One last thing I am super happy I did was changing the Steam Lever on my machine. I got this one from Crema and it was really easy to switch it out. Lifestyle Lab also has a great video tutorial showing you how to change the steam lever. Please be aware that changing the steam lever will void the warranty. For me, it is totally worth it. This lever looks way more high end and I haven’t had any issues so far.


To begin, start your machine and let it heat up/prime. All of the Breville machines are very beginner friendly. But, in my opinion, the barista pro is especially great for beginners because of the digital display and built in grinder (with 30 grind steps).

Next, you’re going to measure your dose using the dosing cup and scale. For a double shot, the weight of your dose should be between 14-18 grams. I have found my sweet spot and it is 16 grams (which will yield 32 grams of liquid). So the scale will be very important in your espresso making process. It’s essential when dialing in your coffee and achieving high quality espresso shots on a consistent basis.

The hopper on your Breville Barista Pro is designed to be an easy way to store your beans. So, when you are ready to make coffee just grind your coffee into the protafilter. But, storing your coffee in the hopper is not a great way to keep your coffee beans fresh. So I recommend storing your beans in a vacuum sealed container like the FELLOW storage canisters. Then measure out a single dose every time and then grind until the grinder is empty.

Now, use the WDT tool to break up any clumps in the grounds. Make sure the funnel is on top of your protafilter to avoid a mess.

Use the distributor to level the grounds

Flip the distributor over and tamp your coffee grounds.

AHHHH beautiful

Ok, so you’ve prepared your shot, now it’s time to pull it. Set your coffee mug/cup onto the scale and zero it out. Put the machine into programming mode and push the double shot button. If you’re dialing in your shot for the first time and you’re using a bottomless protafilter, you want to look at your shot as it pulls to make sure there’s no channeling and your shot isn’t coming out too fast or too slow. Once the scale reads 32 grams (because our dose was 16 grams), press the double shot button again to stop the shot. An ideal brewing time for a good shot of espresso should be between 25-30 seconds.

Get rid of your puck into the knock box and clean the protafilter.


Set your shot to the side and steam your milk of choice (This will take about 30 seconds after you practice a bit). Your barista pro does come with a steam wand and pitcher. As I mentioned before, I am not a big fan of the pitcher that comes with the machine because it feels more uncomfortable. However, the steam wand is fantastic for a machine at this level. It has 4 holes on the steam wand which allows for good steam power. There is also a little silicone handle one the wand so you can move it around without burning yourself.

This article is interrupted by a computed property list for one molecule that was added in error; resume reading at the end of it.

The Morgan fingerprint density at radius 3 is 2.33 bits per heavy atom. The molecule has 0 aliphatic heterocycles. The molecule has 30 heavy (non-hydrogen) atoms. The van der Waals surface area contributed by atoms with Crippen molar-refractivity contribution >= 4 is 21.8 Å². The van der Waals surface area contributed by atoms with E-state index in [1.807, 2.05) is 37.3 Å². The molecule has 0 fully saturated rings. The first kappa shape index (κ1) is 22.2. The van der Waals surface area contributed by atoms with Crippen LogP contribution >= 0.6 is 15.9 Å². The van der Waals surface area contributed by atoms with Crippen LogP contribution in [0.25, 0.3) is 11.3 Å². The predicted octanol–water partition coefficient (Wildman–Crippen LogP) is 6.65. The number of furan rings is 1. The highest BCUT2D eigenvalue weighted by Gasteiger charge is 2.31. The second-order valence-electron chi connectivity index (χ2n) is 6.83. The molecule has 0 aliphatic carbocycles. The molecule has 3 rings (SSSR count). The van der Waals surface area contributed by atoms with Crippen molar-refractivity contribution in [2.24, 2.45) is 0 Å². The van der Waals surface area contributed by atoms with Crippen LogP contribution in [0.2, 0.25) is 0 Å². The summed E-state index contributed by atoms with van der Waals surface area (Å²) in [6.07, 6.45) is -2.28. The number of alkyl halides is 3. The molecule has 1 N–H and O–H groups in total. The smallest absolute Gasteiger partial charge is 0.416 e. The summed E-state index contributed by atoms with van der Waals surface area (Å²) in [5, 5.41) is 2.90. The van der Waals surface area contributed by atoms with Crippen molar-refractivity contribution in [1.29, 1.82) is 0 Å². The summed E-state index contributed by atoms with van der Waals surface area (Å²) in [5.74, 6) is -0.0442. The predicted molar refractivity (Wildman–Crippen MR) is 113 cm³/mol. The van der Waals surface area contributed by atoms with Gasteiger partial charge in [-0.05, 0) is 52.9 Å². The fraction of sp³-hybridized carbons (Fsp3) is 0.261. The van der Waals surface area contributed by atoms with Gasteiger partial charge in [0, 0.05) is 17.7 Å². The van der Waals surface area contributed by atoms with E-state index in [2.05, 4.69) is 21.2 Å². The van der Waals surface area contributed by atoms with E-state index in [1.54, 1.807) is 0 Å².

Add the steamed milk to your shot and ENJOY! I’m still not great at latte art, but when I lock it down, prepare to be SICK OF ME.

And for those days when you don’t want to make espresso, CLICK HERE to get my dalgona coffee recipe


  • Wooden spoons that you see me use to stir my coffee in my IG and tiktok videos
  • Smeg frother. This is a splurge, but it’s worth it if its in your budget. Especially on those days when you are too lazy to steam milk. Plus look at it. It’s GORGEOUS!
  • Tamping mat to set your tamper, distributor, WDT tool on. I just ordered this and haven’t received it yet, but I think it’s stunning.
  • Everyone needs a hand held frother. Especially if the smeg frother isn’t in your budget right now. This thing will froth your coffee, milks and matcha with ease.
  • Coffee syrup bottles. I love having my syrups displayed. It’s pretty and convenient.
  • This milk carton style cup is just too cute and I had to include it. I love frothing my milks in there to complete the vibe.
  • Crystal honey jar. I mean it’s not necessary, but it’s just fucking gorgeous.


This post may contain affiliate links. So when you purchase through these links, I make a small commission. Thank you for your continued support of CFC.

Hungry For More?

5 based on 2 reviews

What do you think of this recipe?

Do you mean what brands? I mostly buy my beans from local small coffee shops because they always sell their own roasts and it’s always fresher. One brand I love that’s sold nationwide is “peace”.

I love YOUr station. Mine is similar with a nespresso and breville express. I have an old dresser that i converted and painted. I’m inspired by your syrup bottles. I will pick up the Smeg frother since the nespresso one i own is not CONSISTENT.

Love it!!! What honey do you find works best in that jar?

I buy a local brand from my co-op. So any good quality raw honey works. The lid on the jar is a bit heavy, so it keeps the honey fresh for weeks. But make sure it’s pourable honey